Women in Care Groups are trained by FH to raise chickens to feed their families and provide income to the family budget.
In the Democratic Republic of the Congo (DRC), some children are so hungry they have trouble concentrating on their lessons in school. Oftentimes, they may go for days without food.
Although the children are eager to learn, the pain that accompanies malnutrition makes it difficult to concentrate. Breakfast, which we take for granted, is not even on their menu. Many of them subsist on a daily diet of gruel made from corn paste. A staggering 46 percent of children under the age of 5 are stunted in their growth or are severely malnourished.
Our FH Development Food Assistance Program
In partnership with the USAID/Food for Peace program, Food for the Hungry and the NGO, Search for Common Ground, are implementing a Development Food Assistance Program that will target 63,210 households in eastern DRC with food, security and health interventions.
The program reaches out to rural women and teaches them how to raise chickens with a two-fold goal of how to increase their families’ protein intake while adding an income source for the family. Women in Care Groups are trained by FH to raise chickens with the appropriate care and nutrition.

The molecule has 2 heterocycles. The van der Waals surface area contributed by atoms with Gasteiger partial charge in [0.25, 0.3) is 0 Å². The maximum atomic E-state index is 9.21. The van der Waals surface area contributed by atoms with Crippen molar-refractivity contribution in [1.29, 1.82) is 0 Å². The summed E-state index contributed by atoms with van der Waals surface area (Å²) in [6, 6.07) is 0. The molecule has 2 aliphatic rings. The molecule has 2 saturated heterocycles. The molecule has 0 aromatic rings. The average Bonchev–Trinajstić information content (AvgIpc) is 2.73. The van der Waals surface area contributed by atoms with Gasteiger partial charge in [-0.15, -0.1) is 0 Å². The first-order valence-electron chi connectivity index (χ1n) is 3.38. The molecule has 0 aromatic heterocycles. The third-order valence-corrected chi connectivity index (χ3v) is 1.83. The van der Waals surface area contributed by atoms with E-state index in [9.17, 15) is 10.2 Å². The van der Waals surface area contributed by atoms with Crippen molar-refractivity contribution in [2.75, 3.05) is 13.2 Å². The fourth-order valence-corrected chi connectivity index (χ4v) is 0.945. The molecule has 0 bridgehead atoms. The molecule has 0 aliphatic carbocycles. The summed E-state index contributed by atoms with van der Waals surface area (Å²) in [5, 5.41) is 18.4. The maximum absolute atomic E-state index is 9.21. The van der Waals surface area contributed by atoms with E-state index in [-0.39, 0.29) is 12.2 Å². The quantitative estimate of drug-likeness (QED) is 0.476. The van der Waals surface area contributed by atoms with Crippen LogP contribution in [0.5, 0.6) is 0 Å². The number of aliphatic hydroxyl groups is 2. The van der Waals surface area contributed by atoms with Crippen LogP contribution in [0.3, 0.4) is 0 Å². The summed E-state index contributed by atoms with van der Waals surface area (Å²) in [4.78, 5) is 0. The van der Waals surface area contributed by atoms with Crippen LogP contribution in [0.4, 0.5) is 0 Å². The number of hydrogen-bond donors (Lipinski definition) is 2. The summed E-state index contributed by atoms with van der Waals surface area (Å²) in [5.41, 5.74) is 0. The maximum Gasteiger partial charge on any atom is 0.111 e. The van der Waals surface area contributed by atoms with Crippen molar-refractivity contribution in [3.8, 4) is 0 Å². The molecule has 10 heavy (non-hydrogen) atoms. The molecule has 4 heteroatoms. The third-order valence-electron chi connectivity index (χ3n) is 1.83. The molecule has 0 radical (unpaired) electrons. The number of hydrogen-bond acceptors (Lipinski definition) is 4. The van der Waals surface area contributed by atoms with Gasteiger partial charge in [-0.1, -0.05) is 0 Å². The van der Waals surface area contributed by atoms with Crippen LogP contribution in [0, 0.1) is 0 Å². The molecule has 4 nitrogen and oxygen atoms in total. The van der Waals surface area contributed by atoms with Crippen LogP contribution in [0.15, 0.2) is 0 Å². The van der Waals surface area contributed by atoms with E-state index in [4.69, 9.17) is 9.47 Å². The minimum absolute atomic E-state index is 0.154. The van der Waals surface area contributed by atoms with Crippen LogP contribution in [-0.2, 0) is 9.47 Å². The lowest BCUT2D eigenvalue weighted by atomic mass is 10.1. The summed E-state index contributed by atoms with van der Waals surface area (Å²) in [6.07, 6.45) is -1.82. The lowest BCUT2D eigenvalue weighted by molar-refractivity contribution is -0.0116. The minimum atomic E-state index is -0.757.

Kyala Bangwe Ernata
Kyala Bangwe Ernata, a mother of five children, is a member of FH’s Care Group in Kanengela in Kalemie territory, in the eastern DRC.
Kyala received a chicken from FH in March 2014. Within less than a year, she has been able to distribute chickens to nine other women in her community. Before the project, her family and others in the community rarely ate protein. Using the knowledge Kyala received from her FH health provider, she has been able to educate mothers and other women in her community.
Not only are the nutritional needs of her children being better met, but Kyala can also keep her children in school by selling her chickens and eggs. Previously, the school would refuse her children admission because Kyala had no money for school fees. She now has 16 chickens of her own in addition to the ones she was able to distribute to her neighbors. Due to the FH project, she is rejoicing because she can keep her children in school and pay their fees in full and on time.
Kyala’s willingness to share with her community has helped her and her friends to have better dietary diversity in their households, built stronger networks between women and girls, and created economic opportunities for the poor in rural eastern DRC.
This is just one area where USAID/FFP and FH are committed to empowering women and girls to create healthier, sustainable communities. By donating the gift of chickens from Food for the Hungry’s gift catalog you can help to make a change for a poverty-stricken family in the DRC.
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